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Key Terms for The Earth and Its Peoples: A Global History; Ch. 1: From the Origins of Agriculture to the 1st River-Valley Civilizations (8000 - 1500 B.C.E.)

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civilization
indicated by:
-cities that served as administrative centers
-political system based on control of defined territory rather than on kinship connections
-significant number of people engaged in specialized, non-food-producing activities
-status distinctions usually linked to the accumulation of substantial wealth by some groups
-monumental building
-system for keeping permanent records
-long-distance trade
-major advances in science/arts
culture
learned patterns of action/expression; i.e.: skills/ideas deliberately passed along w/in societies involving production of artworks & tools over wide areas & long periods of time; includes material objects (dwellings, clothing, tools, crafts) & nonmaterial (beliefs, languages)
history
development, transmission, & transformation of cultural practices and events
Stone Age
from about 2 million ya to about 4,000 ya; began w/ appearance of stone tool making (1st cultural activity); misleading title b/c not all tools made of stone (bone, skin, wood)
Paleolithic
Old Stone Age; subdivision of Stone Age; lasted until 10,000 ya (about 3,000 yrs after end of last Ice Age - when glaciers covered N. America, Europe, Asia)
Neolithic
New Stone Age; associated w/ origins of agriculture
foragers
hunting/food-gathering ppls; now in Kalahari Desert of southern Africa & Ituri Forest of Central Africa - eat vegetables daily & meat @ feasts (Stone Age probably did same but tools & equip for vegs left few traces)
Agricultural Revolution
more precise than "Neolithic Revolution" b/c emphasizes central role of food production & signals changeover occurred many times
Holocene
since about 9000 B.C.E.; named for global warming that ended last Ice Age
megaliths
"big stones," relate to religion
Babylon
most important city in southern Mesopotamia in 2nd & 1st millennia B.C.E.
Sumerians
in southern Mesopotamia at least by 5000 B.C.E.; dominated Mesopotamia in 3rd millennium B.C.E.
Semitic
family of languages spoken in parts of western Asia & northern Africa (Hebrew, Aramaic, Phoenician [ancient]; Arabic [today]); ppl maybe descendants of nomads from desert west of Mesopotamia, seemed to live in peace w/ Sumerians; language indicated by personal names recorded from northerly cities as early as 2900 B.C.E.
city-state
self-governing urban center & agricultural territories it controlled
scribe
administrator or scholar charged by temple or palace w/ reading & writing tasks; male domination complicated efforts to reconstruct lives of women - writings reflect elite male activities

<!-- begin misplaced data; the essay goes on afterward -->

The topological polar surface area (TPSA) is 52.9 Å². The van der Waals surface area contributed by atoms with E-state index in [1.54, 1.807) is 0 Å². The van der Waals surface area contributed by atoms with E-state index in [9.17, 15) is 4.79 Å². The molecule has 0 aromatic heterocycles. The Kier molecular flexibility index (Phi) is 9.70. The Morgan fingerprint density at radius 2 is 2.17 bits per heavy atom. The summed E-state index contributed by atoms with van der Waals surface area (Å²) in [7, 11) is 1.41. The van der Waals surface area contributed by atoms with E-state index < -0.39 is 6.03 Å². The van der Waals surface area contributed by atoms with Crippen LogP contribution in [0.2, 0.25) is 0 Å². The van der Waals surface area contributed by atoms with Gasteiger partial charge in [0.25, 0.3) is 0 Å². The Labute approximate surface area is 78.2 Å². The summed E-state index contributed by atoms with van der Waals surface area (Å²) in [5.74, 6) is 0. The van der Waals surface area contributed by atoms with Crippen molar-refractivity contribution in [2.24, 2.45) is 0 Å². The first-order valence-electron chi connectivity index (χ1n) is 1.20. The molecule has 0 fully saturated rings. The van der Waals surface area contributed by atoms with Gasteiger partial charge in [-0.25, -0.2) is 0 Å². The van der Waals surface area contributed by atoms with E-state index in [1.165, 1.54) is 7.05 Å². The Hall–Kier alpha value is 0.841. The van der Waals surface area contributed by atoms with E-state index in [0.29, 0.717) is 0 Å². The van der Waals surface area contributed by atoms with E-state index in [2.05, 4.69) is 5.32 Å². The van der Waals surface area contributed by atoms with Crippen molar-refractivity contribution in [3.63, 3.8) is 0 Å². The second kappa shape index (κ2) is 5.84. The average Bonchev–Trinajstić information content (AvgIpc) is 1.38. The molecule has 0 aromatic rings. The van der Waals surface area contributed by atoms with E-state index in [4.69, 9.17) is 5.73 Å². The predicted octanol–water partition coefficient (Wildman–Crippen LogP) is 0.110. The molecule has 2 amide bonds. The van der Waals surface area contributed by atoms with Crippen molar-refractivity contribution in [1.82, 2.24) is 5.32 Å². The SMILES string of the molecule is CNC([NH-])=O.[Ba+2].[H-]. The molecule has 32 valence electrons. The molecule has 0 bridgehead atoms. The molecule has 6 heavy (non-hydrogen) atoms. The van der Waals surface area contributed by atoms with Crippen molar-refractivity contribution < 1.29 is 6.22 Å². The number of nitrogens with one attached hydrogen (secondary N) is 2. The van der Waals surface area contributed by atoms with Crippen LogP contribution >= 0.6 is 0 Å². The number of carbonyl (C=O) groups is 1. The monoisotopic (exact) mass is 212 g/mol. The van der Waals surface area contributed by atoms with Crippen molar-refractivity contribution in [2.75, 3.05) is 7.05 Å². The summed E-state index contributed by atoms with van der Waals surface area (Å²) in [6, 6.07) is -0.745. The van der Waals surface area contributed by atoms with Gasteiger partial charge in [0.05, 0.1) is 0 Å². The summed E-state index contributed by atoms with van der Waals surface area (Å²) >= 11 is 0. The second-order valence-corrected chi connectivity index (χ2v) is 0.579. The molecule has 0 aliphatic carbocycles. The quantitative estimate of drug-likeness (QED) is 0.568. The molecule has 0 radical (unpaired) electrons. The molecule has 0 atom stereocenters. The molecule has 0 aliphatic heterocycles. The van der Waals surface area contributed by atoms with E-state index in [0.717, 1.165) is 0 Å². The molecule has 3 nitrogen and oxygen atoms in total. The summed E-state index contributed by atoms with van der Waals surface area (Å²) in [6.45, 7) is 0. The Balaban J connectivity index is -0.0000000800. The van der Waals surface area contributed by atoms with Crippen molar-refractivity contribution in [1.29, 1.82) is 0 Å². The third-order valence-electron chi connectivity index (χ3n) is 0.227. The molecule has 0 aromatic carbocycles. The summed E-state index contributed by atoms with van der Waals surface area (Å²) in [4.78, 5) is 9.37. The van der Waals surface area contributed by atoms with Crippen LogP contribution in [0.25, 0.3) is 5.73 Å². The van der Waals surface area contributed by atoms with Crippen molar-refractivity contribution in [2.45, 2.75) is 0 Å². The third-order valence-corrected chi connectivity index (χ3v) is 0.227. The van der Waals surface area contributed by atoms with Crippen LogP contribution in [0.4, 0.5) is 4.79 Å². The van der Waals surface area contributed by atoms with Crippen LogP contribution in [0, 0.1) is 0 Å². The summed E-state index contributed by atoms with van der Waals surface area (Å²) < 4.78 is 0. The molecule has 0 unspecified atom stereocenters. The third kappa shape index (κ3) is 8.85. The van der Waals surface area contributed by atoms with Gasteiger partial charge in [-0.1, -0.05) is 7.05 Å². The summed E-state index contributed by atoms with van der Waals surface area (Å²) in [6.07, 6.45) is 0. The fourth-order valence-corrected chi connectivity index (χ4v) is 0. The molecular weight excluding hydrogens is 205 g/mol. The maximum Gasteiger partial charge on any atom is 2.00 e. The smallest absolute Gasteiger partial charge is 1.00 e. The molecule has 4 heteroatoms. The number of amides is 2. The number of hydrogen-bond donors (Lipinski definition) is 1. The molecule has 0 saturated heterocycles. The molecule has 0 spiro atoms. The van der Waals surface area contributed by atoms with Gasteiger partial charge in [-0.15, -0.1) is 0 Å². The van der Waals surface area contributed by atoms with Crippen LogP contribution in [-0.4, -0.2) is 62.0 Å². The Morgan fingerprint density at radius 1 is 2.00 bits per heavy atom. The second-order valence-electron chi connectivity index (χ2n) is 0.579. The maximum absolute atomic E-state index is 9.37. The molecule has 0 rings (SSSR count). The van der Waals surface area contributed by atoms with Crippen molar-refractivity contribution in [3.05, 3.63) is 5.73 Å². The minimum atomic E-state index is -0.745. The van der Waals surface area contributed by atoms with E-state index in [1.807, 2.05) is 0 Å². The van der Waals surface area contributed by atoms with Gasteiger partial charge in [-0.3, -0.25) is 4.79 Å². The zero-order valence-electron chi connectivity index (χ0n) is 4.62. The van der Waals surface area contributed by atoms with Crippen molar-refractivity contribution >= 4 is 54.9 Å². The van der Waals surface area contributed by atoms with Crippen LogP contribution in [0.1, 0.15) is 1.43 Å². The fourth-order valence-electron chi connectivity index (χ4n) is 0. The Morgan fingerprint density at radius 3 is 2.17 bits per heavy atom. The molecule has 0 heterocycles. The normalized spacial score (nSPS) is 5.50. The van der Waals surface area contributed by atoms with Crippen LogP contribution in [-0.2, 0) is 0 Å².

ziggurat
multi-story, mud-brick, pyramid-shaped tower approached by ramps & stairs; unclear function/meaning
amulets
small charms meant to protect bearer from evil; survival suggests widespread belief in magic (use of special words & rituals to manipulate forces of nature)
cuneiform
combo of strokes & wedges that evolved from usual method of writing (pressing point of sharpened reed into moist clay tablet - reed made wedge-shaped impressions); Latin for "wedge-shaped"; several 100 signs compared to 25 or so in alphabetic system; mastery required yrs of practice; lack of simplification by scribes due to prestige & regular employment
pharaoh
New Kingdom term for Egyptian king, from Egyptian phrase meaning "palace"; from Old Kingdom on, considered god on earth, incarnation of Horus & son of sun-god Re (conception of divine king may explain absence in Egypt of impersonal code of law comparable to Hammurabi's Code in Mesopotamia)
ma'at
divinely authorized order of universe; maintained by pharaoh
pyramid
series of stone platforms laid one on top of the other at Saqqara, near Memphis; construction order by Djoser (3rd Dynasty king) around 2630 B.C.E.; 4th Dynasty rulers filled in steps of Djoser's tomb
Memphis
near modern Cairo at apex of Nile Delta; capital (in area of original power base) during Old Kingdom
Thebes
far to south, replaced Memphis during Middle & New Kingdom
papyrus
made from stems of papyrus reed that grew in Nile marshes; made by laying out stems in vertical & horizontal grid pattern, moistening, & pounding w/ soft mallet until adhered into sheet; "paper" comes from Greek & Roman words for papyrus
mummy
produced by removing organs for preservation & storage in stone jars laid out around corpse & filling body w/ packing materials, immersing corpse in dehydrating & preserving chemicals, wrapping in linen
Harappa & Mohenjo-Daro
urban sites that best typify Indus Valley civilization; high water table at sites makes excavation of earliest levels of settlement impossible
Harappa
3.5 mi (5.6 km) in circumference may have housed 35,000 & M.D. several times that; similarities: high, thick, encircling walls of brick; streets laid out in rectangular grid; covered drainpipes to carry away waste; consistent width of streets & length of city blocks & uniformity of mud construction bricks (suggests strong central authority located possibly in citadel [elevated, enclosed, containing buildings - well-ventilated structures nearby stored grain, barracks suggest large # of artisans in organized groups); 500 mi (805 km) north of M.D.; gateway for copper, tin, stones, & other resources coming from northwest